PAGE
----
There are countless debates about the best focal length for street photography. There are even photographers who say that certain focal lengths should never be used.
In this article, we’ll explore the focal lengths favored by a few famous street photographers and why wide-angle lenses tend to be preferable. Next, we’ll answer the long-awaited question: what’s the best focal length for street photography? Let’s cut to the chase.
Why Focal Length Matters in Street Photography
A quick look at many online forums discussing focal length in street photography will likely reveal just how hotly debated the subject can be. Street photographers are known for their strong opinions and usually defend their choice of photo equipment until the distraction. But there are several reasons why focal length is rightly an important topic in street photography.
Many street photographers use specific cameras and focal lengths only because their favorite photographers did. We’ll discuss this briefly when we cover what a few famous street photographers have used. A good example are Leica cameras and prime lenses with 28mm and 35mm focal lengths.
Wide-angle focal lengths (typically 35mm and below) are popular choices for street photographers for two main reasons based on shooting styles.
First, a wide-angle lens can capture large scenes to provide sufficient background context and detail. This is especially critical for documentary work and photojournalism, which are genres that often intersect with street photography.
Second, wide-angle focal lengths ranging from around 18-35mm are great choices for taking pictures of people up close. In practice, the closer you want to be to your subject, the wider the focal length you’ll need depending on how much detail you want to fill in your frame.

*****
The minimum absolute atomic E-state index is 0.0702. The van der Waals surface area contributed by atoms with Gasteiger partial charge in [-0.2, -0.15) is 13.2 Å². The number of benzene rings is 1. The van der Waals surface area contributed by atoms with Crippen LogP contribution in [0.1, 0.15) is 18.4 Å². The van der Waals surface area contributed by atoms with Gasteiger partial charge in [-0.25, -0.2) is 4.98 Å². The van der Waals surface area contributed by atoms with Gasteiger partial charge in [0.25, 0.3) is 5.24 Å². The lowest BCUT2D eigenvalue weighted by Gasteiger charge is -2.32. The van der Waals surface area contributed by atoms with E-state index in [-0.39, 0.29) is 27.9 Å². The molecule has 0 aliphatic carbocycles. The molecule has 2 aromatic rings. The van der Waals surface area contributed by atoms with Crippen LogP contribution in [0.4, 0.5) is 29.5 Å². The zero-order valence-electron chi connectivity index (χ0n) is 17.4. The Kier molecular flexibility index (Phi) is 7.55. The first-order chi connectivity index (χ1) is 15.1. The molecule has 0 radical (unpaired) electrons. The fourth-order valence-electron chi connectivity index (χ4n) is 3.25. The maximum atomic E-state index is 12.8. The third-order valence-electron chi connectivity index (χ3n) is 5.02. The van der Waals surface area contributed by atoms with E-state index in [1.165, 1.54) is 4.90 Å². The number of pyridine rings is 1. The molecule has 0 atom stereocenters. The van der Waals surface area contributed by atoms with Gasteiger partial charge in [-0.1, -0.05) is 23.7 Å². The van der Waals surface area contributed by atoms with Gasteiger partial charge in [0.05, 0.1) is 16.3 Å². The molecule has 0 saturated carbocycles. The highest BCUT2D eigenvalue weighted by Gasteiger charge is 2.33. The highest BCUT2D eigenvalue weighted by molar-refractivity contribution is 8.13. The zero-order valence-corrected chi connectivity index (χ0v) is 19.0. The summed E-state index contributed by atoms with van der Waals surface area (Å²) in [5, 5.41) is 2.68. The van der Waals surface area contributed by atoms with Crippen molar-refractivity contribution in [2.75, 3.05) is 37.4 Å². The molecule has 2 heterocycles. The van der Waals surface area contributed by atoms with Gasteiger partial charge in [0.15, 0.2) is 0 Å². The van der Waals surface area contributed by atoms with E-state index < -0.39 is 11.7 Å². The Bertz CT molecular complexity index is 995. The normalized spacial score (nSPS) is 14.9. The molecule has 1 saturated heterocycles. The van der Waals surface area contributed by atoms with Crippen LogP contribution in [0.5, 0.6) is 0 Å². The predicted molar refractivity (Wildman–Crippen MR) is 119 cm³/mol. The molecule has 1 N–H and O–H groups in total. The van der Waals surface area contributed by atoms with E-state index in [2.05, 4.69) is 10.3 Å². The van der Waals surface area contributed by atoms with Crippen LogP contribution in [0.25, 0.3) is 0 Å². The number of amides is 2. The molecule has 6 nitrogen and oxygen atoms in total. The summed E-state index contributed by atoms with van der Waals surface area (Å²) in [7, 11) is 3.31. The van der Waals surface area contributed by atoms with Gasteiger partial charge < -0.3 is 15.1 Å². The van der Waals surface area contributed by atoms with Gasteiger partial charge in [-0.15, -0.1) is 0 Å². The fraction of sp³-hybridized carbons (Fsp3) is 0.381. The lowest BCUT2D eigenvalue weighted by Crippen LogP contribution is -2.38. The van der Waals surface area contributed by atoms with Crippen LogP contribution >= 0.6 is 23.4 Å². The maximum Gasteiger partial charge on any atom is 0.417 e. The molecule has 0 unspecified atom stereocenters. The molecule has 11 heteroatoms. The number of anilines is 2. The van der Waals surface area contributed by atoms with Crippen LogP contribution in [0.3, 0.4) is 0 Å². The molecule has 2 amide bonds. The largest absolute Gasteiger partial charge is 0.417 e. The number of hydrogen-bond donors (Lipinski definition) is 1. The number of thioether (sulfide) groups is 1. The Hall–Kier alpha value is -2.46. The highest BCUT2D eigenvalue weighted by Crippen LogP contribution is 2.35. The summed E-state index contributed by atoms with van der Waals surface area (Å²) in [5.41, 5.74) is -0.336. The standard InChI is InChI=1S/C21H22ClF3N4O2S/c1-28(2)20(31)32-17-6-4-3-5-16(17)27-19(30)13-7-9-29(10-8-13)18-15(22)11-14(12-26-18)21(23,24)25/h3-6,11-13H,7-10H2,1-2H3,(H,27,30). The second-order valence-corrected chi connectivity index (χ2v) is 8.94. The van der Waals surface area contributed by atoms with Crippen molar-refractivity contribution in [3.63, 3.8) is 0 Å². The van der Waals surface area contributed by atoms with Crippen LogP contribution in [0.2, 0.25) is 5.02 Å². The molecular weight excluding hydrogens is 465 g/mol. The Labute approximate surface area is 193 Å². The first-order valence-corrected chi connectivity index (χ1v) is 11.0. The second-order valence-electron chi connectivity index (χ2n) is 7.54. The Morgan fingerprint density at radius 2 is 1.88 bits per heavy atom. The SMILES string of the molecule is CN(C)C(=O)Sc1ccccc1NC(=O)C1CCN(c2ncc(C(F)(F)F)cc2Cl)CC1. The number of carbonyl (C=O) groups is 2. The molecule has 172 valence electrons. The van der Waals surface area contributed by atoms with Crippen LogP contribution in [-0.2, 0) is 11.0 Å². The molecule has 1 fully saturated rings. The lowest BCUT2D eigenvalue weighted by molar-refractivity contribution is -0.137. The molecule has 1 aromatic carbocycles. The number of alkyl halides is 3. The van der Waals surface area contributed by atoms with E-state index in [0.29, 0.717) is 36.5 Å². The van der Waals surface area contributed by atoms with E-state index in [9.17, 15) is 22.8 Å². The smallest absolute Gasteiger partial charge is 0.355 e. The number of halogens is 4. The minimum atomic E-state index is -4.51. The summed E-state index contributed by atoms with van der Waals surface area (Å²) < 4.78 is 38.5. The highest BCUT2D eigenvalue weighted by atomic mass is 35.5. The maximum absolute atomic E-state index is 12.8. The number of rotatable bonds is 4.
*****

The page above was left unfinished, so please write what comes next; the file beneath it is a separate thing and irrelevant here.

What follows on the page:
There are street photographers who enjoy shooting extremely wide focal lengths and experimenting with fisheye lenses. They can vary from approximately 8 to 16 mm in full frame equivalent. These extreme focal lengths are known for their distortion properties and for creatively capturing panoramic and hemispherical images.
On the other side of the spectrum, a few street photographers also like to work with longer focal lengths ranging from around 50 to 135mm or more. Their reasons vary.
Many street photographers like to take wide aperture shots with larger focal lengths to blur the background and achieve the bokeh effect. Others may appreciate the effects of lens compression and how the background appears closer to the subject.
Street photographers may shoot with a specific focal length because that’s their personal style or signature, or simply for some of the reasons above. It’s also not uncommon for many to choose a focal length for a 365-day photography project.
There can be a number of reasons and circumstances for sticking to one focal length for several years or a lifetime. Either way, this kind of consistency bodes well for those looking to develop a personal style defined solely by their chosen focal length.
Favorite focal lengths of famous street photographers